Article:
- A network-isolated PC – you can also attempt installing Windows XP on a dedicated network-isolated PC. Remember, for this solution to be completely secure, you have to make sure that the PC in question is fully isolated both from other computers in your network and from the internet, and the Windows XP is the only system installed on it. If that’s not the case, a Windows XP PC in your home network can pose a potential threat and be a neat attack vector for various malicious actors.
Note: Remember, that when sourcing your Windows XP ISO’s for virtualization, always use system images from trusted sources. ISO files can also contain malware, so be sure to take appropriate precautions.
Are there any Windows XP simulators for a quick deep nostalgia trip?
Yes, online you can find a plenty of simple Windows XP simulators. These however are much different from actual instances of Windows XP OS that you can set up using a virtual machine.
These basic web applications are just simple graphical recreations of the Windows XP environment with little to no practical functionality. They are meant solely to take you on a quick nostalgia trip, not to present you with the actual Windows XP system experience.
If you’re not keen on getting into virtualization and setting up your Windows XP virtual machine, you can at least get a small part of the system user experience fast, and directly in your browser.
Here is a neat Win XP simulator we found online which was actually quite fun to mess around with: Win XP – Windows XP in React
Can you legally get the Windows XP ISO image for virtual machines?
When you’ve finally decided on getting Windows XP going on a virtual machine, you will need to get an appropriate Windows XP system image (your system ISO file).
We’ve already mentioned that you need to get it from a trusted source, but are there any official channels through which you could acquire the Win XP ISO?
Well, as of now there are no official Windows XP ISO images available on the Microsoft website (although all the service packs are still there, ready for download).
Moreover, if you are able to source a copy of Windows XP ISO from a trusted source, you’ll still have to supply a Windows XP product key to legally proceed with the installation on the VM.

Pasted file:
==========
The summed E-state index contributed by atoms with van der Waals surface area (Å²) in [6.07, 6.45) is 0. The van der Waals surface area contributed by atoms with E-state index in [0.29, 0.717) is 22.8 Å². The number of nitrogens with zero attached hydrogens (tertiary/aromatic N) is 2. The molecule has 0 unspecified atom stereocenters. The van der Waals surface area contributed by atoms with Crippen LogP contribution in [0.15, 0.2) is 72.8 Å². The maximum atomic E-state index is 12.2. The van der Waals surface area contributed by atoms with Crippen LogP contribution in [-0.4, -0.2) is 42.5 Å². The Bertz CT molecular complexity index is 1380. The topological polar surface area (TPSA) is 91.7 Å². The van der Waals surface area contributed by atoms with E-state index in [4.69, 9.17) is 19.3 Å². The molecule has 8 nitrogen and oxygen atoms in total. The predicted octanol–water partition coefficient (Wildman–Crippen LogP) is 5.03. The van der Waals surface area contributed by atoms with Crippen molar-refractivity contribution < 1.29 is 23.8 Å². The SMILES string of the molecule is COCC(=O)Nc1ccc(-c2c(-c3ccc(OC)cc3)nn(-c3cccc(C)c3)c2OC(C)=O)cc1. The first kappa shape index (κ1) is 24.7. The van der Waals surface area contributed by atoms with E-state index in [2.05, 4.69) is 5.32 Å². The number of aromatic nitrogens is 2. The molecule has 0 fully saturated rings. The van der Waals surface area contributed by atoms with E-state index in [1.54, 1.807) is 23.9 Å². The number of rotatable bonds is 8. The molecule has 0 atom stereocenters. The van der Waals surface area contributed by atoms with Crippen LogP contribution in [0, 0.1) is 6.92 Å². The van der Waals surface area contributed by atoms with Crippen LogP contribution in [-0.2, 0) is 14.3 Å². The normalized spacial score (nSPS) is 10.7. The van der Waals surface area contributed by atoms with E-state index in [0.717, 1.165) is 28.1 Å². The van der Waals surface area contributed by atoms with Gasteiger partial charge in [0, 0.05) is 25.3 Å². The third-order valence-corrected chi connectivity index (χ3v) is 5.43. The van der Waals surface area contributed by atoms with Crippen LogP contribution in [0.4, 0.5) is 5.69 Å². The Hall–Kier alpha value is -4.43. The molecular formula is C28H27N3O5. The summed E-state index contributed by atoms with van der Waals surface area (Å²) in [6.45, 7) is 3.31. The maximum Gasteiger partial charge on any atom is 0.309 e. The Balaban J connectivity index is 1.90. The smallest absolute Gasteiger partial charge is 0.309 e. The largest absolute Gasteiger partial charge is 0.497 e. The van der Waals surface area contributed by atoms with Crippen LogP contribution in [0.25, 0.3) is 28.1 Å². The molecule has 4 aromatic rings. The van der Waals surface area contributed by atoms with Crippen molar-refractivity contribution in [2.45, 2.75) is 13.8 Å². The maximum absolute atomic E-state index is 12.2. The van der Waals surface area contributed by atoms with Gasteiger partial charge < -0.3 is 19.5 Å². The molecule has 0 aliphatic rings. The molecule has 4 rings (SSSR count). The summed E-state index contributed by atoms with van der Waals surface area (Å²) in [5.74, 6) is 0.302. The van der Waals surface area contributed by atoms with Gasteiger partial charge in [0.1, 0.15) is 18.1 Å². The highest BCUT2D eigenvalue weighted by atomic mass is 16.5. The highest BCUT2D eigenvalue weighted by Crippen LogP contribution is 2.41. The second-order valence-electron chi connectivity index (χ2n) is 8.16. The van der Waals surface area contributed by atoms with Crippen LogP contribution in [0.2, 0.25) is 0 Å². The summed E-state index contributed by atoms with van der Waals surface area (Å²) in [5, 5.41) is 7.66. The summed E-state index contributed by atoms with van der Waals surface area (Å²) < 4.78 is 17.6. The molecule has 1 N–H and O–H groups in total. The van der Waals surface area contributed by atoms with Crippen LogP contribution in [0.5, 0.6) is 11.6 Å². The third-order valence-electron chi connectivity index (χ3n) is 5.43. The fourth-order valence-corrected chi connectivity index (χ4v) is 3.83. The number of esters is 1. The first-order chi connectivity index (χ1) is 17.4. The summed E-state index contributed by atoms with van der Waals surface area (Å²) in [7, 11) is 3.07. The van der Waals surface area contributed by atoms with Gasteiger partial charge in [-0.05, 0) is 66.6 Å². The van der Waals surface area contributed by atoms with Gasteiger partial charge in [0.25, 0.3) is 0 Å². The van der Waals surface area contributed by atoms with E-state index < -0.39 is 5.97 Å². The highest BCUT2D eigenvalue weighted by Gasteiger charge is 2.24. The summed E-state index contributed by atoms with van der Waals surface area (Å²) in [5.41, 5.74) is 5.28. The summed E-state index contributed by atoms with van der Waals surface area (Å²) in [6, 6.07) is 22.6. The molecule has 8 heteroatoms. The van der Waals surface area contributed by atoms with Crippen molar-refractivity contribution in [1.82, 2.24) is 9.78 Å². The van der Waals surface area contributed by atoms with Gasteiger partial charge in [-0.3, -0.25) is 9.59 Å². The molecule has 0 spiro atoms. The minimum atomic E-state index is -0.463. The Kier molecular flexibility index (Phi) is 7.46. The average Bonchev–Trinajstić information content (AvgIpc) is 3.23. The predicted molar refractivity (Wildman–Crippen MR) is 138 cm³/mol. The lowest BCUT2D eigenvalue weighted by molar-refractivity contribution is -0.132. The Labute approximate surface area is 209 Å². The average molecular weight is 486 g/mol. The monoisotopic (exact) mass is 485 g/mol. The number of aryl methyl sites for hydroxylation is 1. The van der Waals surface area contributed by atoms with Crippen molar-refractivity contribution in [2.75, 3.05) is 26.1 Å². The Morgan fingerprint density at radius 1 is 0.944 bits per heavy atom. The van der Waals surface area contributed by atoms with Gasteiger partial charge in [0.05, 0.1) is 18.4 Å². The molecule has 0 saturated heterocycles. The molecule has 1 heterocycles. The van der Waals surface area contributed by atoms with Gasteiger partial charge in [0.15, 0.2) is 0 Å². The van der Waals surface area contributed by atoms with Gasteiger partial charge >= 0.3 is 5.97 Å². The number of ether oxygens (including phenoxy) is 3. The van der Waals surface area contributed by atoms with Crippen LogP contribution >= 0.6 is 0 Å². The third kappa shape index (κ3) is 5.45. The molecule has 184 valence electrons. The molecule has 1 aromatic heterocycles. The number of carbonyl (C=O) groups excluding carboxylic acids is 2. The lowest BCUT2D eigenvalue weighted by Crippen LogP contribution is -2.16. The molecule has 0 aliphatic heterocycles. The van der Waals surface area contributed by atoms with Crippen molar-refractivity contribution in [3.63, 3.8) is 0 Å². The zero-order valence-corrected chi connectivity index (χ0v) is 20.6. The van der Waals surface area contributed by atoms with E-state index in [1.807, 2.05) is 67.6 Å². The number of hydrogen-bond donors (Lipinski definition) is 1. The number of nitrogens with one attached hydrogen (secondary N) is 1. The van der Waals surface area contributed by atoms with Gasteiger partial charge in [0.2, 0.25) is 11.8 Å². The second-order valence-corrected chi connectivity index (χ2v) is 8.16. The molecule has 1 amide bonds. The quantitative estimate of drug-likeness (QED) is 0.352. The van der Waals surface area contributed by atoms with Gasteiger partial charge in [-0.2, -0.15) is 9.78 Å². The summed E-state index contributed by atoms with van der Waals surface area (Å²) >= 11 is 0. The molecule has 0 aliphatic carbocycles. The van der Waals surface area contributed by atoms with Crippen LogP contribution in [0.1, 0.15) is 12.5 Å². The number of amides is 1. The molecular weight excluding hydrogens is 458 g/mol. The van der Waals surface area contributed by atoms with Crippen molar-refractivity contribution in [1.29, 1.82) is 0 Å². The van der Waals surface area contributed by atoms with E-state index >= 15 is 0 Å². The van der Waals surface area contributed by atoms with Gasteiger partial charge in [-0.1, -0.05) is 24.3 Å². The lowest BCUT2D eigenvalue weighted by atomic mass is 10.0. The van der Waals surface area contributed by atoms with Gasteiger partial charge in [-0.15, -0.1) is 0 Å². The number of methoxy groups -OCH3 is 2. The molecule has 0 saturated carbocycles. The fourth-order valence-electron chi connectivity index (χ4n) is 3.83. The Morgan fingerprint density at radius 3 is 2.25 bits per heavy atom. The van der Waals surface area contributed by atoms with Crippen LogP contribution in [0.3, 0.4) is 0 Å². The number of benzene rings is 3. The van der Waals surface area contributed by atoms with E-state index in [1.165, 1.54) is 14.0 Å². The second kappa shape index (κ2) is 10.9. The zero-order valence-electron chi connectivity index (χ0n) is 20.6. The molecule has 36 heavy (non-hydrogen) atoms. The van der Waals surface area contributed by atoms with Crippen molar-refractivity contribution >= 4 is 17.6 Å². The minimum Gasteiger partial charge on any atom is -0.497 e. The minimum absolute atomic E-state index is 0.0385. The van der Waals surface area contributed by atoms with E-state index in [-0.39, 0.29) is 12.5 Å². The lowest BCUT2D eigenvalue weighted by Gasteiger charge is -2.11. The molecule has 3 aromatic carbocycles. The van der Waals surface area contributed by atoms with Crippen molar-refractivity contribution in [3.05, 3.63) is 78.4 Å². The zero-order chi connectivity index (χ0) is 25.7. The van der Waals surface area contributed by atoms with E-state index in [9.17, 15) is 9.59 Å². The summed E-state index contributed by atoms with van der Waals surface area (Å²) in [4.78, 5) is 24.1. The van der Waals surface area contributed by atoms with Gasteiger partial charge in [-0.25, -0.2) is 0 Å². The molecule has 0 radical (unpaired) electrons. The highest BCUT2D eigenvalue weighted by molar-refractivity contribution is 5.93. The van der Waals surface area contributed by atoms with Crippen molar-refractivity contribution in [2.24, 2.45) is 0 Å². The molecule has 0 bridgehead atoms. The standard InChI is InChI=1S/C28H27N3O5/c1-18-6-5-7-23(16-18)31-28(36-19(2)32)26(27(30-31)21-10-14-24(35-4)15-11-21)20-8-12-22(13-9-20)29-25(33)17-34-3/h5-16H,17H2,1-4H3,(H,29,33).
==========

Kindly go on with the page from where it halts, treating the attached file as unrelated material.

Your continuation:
You cannot use a key that’s in use on another device, nor can you use an OEM key to activate the system in your virtual machine. These are the official rules which still persist to this day – a virtualized system copy is still treated as a regular system install by Microsoft.
On the screencap from the official Microsoft Forums below, you can see the answer from one of the forum’s experts regarding this topic.
So, where to get the latest Win XP ISO? Well, the most important thing here is that again, there are no official online channels via which you could source the ISO file directly from Microsoft. Therefore, two options remain.
- Self-sourced ISO images – If you already own either a PC with Windows XP installed, or an original Windows XP installation disk alongside with an official system activation key, you can make the system ISO image yourself, and then use it in a virtual machine of your choice.
- Unofficial downloads – many websites offer various operating system ISO’s available for download, and among them you can attempt to search for a clean ISO image of Windows XP. You will still need the system activation key to proceed with the legal installation process on your virtual machine. Keep in mind that with all 3rd party sites you should always exercise caution. Unofficial ISO files can and often will contain malware and there is no guarantee that the file you’re downloading is the file that was advertised to you on the chosen site. Use only the sources you trust!
Will Google Chrome work with the latest versions of Windows XP?
The latest version of Google Chrome that works on the latest available version of Windows XP is 49.0, and the Google Chrome support for the Win XP OS has officially ended back in 2016.
While the Chrome 49 will work with Windows XP, you should still be aware that connecting to the internet using both an outdated OS and an outdated web browser is a recipe for disaster. Currently there exist so many exploits for both these pieces of software, that using them on your PC without taking any precautions poses a huge risk of getting your system infected with malware.
The bottom line is: don’t attempt to connect to the internet on your Windows XP machine (no matter which browser you’re using), unless you’re running your OS from an isolated virtual machine environment. It’s simply not worth the risk if you don’t know what you’re doing.
The conclusion – Windows XP in 2023
Windows XP in 2023 can be used for many purposes, but we definitely discourage using it as your daily driver, for both safety and convenience reasons. With that in mind, there are still many ways Windows XP can be used for retro game emulation, networking labs, cyber security training labs, testing old software or simply enjoying using one of the most notable operating system interfaces of all time.
Keep all the security related issues in mind, take appropriate precautions and you’ll be able to safely enjoy all the novelty uses of Windows XP without trouble. If you have any other questions, make sure to ask us in the comments below, we’ll do our best to answer you!